Resource Type: 
Report

BLOG: Pakistani Youth See Opportunity in a Globalized Economy, February 2016

The World Bank

More than 400 students today packed the Institute of Business Administration (IBA) auditorium in Karachi. They were eager to interact with Jim Yong Kim, President of the World Bank Group and discuss social innovation, entrepreneurship and inclusive growth in Pakistan. This is an important theme for Pakistan and one particularly relevant to the country’s young population. Nearly two-thirds of Pakistan’s population is 24 years old or under. This represents an unprecedented opportunity as young Pakistanis can greatly contribute to growth and development.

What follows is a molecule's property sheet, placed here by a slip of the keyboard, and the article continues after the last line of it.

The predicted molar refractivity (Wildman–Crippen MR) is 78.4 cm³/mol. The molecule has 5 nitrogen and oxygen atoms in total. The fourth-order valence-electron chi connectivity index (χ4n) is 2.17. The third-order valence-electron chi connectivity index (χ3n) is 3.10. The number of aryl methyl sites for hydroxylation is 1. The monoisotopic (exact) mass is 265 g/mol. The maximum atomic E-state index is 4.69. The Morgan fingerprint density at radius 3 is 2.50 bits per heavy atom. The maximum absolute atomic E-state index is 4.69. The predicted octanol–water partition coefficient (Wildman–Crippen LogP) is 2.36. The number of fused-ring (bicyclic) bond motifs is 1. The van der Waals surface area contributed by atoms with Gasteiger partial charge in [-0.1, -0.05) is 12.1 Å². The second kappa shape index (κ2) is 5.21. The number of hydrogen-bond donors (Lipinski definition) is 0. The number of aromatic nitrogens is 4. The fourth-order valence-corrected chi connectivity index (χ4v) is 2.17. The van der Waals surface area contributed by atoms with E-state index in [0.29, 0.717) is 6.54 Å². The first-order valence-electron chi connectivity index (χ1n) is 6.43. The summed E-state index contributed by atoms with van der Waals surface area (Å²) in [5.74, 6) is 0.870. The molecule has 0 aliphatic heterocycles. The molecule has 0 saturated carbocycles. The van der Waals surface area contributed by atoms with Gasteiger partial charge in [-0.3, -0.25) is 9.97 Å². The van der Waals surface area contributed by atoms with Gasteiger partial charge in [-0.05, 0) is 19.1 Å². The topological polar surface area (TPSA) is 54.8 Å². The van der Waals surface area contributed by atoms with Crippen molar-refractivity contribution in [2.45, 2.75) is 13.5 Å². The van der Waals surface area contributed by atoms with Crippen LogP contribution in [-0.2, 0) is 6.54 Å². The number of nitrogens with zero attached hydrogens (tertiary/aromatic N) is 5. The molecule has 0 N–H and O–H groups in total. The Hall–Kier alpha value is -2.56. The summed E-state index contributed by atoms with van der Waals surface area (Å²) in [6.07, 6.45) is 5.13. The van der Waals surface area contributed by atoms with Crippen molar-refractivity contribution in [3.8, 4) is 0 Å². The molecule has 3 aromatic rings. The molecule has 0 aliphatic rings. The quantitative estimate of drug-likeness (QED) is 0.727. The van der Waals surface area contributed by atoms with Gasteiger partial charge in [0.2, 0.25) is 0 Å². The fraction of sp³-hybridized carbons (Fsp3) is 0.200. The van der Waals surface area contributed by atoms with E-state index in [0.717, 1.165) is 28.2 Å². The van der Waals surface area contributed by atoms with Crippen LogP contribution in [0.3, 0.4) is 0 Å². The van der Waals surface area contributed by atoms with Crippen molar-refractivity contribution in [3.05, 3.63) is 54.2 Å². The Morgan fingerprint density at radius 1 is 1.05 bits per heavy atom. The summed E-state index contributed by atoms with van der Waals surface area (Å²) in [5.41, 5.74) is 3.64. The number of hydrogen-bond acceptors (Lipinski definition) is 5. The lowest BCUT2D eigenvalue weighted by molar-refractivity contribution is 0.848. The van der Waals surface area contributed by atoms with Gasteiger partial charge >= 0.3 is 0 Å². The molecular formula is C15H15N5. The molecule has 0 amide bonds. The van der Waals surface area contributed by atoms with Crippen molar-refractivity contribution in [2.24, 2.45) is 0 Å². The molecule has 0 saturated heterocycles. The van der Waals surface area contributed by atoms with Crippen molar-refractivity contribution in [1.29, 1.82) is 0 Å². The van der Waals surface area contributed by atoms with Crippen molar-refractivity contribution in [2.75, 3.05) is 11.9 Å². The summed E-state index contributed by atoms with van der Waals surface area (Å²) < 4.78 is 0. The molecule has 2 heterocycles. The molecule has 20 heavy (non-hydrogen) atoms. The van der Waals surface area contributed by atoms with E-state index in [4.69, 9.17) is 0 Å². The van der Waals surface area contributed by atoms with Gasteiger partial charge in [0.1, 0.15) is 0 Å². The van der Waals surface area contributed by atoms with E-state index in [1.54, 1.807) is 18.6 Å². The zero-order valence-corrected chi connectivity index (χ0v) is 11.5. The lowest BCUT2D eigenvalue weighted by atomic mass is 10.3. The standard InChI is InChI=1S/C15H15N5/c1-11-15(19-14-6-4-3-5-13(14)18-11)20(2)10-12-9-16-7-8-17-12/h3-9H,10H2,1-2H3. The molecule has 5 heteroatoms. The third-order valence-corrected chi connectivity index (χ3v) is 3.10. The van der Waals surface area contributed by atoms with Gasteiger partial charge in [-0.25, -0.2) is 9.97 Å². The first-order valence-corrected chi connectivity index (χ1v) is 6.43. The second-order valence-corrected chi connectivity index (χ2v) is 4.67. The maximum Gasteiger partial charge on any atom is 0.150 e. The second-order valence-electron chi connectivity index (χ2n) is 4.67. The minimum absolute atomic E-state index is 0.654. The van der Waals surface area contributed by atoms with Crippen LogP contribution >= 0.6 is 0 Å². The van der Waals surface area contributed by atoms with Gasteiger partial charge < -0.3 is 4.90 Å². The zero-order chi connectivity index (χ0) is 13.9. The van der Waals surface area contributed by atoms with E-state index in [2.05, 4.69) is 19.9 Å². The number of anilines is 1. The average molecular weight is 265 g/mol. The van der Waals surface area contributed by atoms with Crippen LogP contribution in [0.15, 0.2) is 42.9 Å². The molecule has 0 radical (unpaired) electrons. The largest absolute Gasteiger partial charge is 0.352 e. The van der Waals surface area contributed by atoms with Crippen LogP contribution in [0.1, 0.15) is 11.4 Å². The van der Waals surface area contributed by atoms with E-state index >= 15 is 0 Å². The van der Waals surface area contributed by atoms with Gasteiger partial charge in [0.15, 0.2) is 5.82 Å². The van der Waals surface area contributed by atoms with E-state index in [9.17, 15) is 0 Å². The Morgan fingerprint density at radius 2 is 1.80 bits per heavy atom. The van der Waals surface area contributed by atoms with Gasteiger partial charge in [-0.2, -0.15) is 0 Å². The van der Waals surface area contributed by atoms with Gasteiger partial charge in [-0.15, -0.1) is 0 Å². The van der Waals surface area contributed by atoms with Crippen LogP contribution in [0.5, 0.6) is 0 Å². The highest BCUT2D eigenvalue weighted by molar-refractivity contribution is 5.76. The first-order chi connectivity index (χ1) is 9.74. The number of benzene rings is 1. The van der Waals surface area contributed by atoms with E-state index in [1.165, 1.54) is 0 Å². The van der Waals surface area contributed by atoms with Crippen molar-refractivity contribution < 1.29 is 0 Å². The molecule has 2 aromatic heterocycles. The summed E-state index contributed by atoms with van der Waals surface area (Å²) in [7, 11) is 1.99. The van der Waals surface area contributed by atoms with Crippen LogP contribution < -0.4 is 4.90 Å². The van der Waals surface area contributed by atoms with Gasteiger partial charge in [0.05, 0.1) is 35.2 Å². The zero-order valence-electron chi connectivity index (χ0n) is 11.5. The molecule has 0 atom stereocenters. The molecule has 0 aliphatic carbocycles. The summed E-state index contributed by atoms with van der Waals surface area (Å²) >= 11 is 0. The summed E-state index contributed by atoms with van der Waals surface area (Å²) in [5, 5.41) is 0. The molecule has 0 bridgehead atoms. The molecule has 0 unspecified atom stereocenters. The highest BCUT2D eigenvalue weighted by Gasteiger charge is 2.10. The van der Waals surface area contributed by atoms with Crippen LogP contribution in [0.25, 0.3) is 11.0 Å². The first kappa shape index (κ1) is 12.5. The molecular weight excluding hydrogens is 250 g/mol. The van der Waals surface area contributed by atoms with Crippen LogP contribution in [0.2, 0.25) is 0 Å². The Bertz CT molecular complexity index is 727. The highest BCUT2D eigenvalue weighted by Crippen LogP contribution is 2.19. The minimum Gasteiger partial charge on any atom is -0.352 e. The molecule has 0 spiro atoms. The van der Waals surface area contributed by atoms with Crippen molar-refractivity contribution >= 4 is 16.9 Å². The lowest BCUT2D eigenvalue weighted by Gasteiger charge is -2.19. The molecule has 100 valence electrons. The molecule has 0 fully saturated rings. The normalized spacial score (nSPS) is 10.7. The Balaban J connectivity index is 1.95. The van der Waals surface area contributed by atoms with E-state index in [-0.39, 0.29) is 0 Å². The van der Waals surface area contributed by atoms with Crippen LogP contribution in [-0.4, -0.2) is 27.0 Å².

REPORT: The Twin Challenges of Child Labour and Youth Employment in the Arab States: An Overview, February 2016

International Labour Organization

Overcoming the twin challenges of child labour and youth marginalisation is critical for realising the ILO Decent Work Agenda and for social and economic development more generally. The International Labour Organization (ILO) estimates that there were still some 144 million children aged 5-14 years at work worldwide in 2012, accounting for around 12 per cent of total children in this age group.

Resource Type: 
Report

SUMMIT: Global Youth Summit 2016, February 2016

Global Changemakers